Tips & advice on getting your finances back on track.
401(k), 403(b), profit sharing and deferred compensation are all terms used to describe programs in which money is deducted from an employee’s pay and placed into a special account for their retirement. The main benefit is that you do not have to pay taxes on the money that goes into the account. The taxes are paid when you take the money out. Because the employee is usually retired at that time, their income is normally lower, and they are usually in a lower tax bracket.
Another benefit is that many employers match a percentage of the money that is put into the account. If you do not contribute the amount necessary to get the full match, you are losing that money. These retirement plans are a valuable asset. For most workers, they have replaced traditional pension plans and will be the major source of income (along with social security) for most retirees. It is usually in your best interest to contribute as much as you can to your plan.
Many employees do not choose their investments wisely. You should take the time and ask questions to make sure you are choosing the best investments based on your current age, expected retirement age and other circumstances. You should review your portfolio on a regular basis and rebalance whenever necessary.
Diversify your portfolio. Investing a large percentage in one stock may not be a good idea because any stock could lose money. Employees tend to make this mistake with their own company stock.
Many young employees think they have plenty of time to start saving for retirement. Because of compounding, small contributions made when you are young will add up to big dollars when you are ready for retirement.
Many employees also cash out their retirement plan when they leave a company. This is a bad idea. Not only will you be without that money when you retire, but you will face a tax bill and early withdrawal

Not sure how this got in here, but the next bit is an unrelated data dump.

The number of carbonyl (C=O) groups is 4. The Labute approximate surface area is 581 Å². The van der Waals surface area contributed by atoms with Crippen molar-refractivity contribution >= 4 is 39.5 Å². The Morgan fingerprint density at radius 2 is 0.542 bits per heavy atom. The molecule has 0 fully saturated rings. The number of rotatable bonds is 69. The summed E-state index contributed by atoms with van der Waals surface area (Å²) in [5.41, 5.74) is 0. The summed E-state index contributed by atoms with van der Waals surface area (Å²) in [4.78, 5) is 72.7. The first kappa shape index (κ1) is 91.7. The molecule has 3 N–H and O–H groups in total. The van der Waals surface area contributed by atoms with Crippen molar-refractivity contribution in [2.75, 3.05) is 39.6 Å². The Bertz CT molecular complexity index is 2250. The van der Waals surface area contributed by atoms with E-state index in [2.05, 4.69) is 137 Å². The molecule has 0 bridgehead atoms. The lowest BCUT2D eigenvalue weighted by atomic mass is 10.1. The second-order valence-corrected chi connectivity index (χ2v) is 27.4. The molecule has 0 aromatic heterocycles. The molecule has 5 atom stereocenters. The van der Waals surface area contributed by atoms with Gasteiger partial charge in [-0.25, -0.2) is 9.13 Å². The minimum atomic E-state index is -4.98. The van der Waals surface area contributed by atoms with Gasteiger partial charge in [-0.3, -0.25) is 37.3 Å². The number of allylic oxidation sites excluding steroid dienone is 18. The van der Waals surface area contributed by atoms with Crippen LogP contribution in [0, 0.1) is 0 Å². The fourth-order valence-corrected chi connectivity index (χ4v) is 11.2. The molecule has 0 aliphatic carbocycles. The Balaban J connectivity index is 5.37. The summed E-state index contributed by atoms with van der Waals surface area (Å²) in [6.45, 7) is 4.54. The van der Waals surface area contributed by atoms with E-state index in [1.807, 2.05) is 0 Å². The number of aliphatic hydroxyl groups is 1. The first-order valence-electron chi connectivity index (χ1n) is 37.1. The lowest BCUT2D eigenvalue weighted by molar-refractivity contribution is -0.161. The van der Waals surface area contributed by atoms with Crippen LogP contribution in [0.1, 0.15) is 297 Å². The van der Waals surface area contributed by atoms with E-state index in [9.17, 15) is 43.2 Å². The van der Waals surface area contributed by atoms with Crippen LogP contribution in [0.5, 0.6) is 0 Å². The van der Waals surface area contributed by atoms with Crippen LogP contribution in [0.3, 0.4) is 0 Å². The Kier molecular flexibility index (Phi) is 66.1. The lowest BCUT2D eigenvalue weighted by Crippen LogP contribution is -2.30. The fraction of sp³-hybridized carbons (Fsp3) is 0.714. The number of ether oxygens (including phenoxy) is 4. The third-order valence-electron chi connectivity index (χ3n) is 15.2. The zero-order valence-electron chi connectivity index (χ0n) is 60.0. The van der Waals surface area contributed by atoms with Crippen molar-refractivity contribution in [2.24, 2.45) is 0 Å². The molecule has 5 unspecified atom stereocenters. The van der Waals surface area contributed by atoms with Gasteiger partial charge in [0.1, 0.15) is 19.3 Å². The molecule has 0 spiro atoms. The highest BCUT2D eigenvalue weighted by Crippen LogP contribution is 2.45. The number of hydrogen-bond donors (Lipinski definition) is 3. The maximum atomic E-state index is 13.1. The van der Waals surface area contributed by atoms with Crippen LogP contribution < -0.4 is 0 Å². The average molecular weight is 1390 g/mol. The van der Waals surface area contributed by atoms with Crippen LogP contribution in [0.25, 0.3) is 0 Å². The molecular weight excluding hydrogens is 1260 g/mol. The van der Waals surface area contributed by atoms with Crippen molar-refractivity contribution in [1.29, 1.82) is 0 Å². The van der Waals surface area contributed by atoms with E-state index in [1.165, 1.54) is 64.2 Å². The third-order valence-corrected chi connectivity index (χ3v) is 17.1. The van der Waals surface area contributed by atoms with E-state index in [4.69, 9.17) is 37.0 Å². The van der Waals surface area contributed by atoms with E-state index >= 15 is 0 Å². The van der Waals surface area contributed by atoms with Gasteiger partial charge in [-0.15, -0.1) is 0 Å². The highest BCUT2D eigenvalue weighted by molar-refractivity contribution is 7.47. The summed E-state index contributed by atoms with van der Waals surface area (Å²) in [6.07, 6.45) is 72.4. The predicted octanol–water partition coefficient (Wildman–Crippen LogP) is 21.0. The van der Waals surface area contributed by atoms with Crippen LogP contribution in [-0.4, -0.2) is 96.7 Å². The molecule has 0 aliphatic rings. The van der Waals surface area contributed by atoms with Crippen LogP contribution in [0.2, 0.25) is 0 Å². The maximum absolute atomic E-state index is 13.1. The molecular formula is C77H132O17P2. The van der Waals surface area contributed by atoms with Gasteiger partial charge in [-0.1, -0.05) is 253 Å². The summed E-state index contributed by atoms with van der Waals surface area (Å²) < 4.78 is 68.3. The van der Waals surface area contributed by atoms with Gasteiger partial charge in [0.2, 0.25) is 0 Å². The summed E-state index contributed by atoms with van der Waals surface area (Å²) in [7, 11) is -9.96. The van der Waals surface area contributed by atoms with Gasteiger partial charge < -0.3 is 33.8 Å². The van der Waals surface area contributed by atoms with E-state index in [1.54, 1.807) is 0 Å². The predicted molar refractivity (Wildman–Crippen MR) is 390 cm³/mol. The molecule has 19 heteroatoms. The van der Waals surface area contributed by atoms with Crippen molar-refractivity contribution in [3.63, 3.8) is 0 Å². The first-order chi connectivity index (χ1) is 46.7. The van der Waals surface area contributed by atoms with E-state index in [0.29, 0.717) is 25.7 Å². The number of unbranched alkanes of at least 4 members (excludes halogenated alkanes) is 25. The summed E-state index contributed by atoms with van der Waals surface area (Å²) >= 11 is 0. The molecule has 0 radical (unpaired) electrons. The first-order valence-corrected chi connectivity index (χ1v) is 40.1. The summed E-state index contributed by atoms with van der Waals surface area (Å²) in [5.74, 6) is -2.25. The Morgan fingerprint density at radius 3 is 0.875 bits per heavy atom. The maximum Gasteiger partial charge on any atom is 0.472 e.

penalties. You may be able to keep your account with your old employer. You can also roll your account into an IRA or a plan provided by your new employer.
Many plans allow you to take loans. Some employees use their retirement plan as their preferred way of getting extra cash. They believe they are borrowing their own money and paying themselves interest.
Nothing could be further from the truth. Your loan repayments are made with after-tax dollars, and the interest you pay is coming out of your pocket. You will pay taxes again when you withdraw the money after you retire. In addition, you permanently relinquish the tax-deferred compounding on the money you withdrew. This can substantially reduce your retirement income. There are circumstances where the IRS allows withdrawals without repayment, but you must still pay the taxes and penalties. Also, if you leave the company, the entire loan amount must be repaid within a short time or you will be required to pay income taxes on the entire loan balance.
If you are not currently contributing to your retirement plan or you do not feel you are able to increase the contribution, here are some suggestions:
If you would like more information about retirement savings accounts, there are many resources to help you. Start with the Human Resources department of your company or the administrator of your retirement fund. Although Navicore Solutions does not give investment advice, we will be happy to suggest resources and answer any questions you may have. Please feel free to contact one of our certified counselors at 1-800-992-4557.
This information is available to download or print as a PDF file: Retirement Plans